The Story Behind Our Kenyan Prayer

I found the story of our Kenyan Prayer on this website. Which has an entire Kenyan Eucharistic Service written out and it is RICH, if you like that sort of thing. Here’s the story: 

“This [blessing] is based on an ancient litany of the nomadic Turkana ethnic group, from the north of Kenya. Its foundation as a curse on their enemies has been transformed into a blessing. Traditionally the Turkana, with a dramatic sweep of their arms to the west, would send all their problems, difficulties, and works of evil to the Karamajong, a nomadic ethnic group in what is now Uganda. When a group of Turkana who had migrated southwards became Christians, their Kenyan evangelist stressed Jesus’ call to love our enemies and suggested that instead of sending those things to the Karamajong they should send them to the setting sun [though still westward] . . . During the Provincial Liturgical Conference theologians from the dioceses in the west of Kenya complained, ‘Well, no wonder we are having problems; you are sending them all to us.’ A revision was called for. Since it began as a curse, curses in the New Testament were considered. In Galatians 3:13 Paul, writing about the cross, stated that ‘Christ has redeemed us from the curse of the law, having become a curse for us.’ Therefore the revised blessing replaced the phrase ‘to the setting sun’ with ‘to the cross of Christ’ and the phrase ‘on the risen sun’ with ‘on the risen Christ.’ This has proved to be a very powerful end to the services as the people three times sweep their arms towards the cross, the only place in heaven and on earth which can cope with all our problems, difficulties, and the devil’s works. The physical sensation of movement, and the whole congregation joining in with it, are finally very moving.”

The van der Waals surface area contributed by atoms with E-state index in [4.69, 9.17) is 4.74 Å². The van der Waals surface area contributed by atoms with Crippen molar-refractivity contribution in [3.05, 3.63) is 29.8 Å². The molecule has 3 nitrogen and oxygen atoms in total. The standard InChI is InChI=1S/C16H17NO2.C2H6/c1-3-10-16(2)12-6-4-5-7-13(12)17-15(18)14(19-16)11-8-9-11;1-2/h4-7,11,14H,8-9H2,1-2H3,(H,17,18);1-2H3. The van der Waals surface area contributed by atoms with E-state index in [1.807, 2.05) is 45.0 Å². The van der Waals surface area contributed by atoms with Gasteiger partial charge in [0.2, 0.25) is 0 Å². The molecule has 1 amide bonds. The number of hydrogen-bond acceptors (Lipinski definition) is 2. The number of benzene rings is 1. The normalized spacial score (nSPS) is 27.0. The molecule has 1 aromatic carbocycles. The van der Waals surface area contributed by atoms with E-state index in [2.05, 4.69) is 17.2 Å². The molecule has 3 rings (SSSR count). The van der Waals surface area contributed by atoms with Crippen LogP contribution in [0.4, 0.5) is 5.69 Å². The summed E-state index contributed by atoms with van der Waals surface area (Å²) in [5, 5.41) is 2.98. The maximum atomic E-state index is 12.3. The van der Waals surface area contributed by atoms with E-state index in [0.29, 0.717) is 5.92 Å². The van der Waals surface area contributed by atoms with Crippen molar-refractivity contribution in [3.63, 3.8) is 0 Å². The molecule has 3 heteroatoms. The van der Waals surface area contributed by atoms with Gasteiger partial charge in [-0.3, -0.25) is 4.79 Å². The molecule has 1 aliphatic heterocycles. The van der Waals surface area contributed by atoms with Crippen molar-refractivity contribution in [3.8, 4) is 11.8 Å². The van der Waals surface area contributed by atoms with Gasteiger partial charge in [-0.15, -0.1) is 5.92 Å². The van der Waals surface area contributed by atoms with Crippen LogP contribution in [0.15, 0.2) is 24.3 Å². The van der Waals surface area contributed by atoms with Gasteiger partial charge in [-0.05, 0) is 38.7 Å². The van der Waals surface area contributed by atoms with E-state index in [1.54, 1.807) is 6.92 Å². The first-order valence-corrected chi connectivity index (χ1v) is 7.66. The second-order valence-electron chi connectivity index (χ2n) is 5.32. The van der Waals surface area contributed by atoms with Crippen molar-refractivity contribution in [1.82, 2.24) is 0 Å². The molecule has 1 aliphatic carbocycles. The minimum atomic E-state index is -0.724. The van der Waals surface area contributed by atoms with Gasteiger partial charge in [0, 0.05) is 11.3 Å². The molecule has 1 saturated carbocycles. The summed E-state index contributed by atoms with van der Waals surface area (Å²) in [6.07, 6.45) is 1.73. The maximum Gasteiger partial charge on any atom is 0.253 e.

Graham Kings, Offerings, p. 25.







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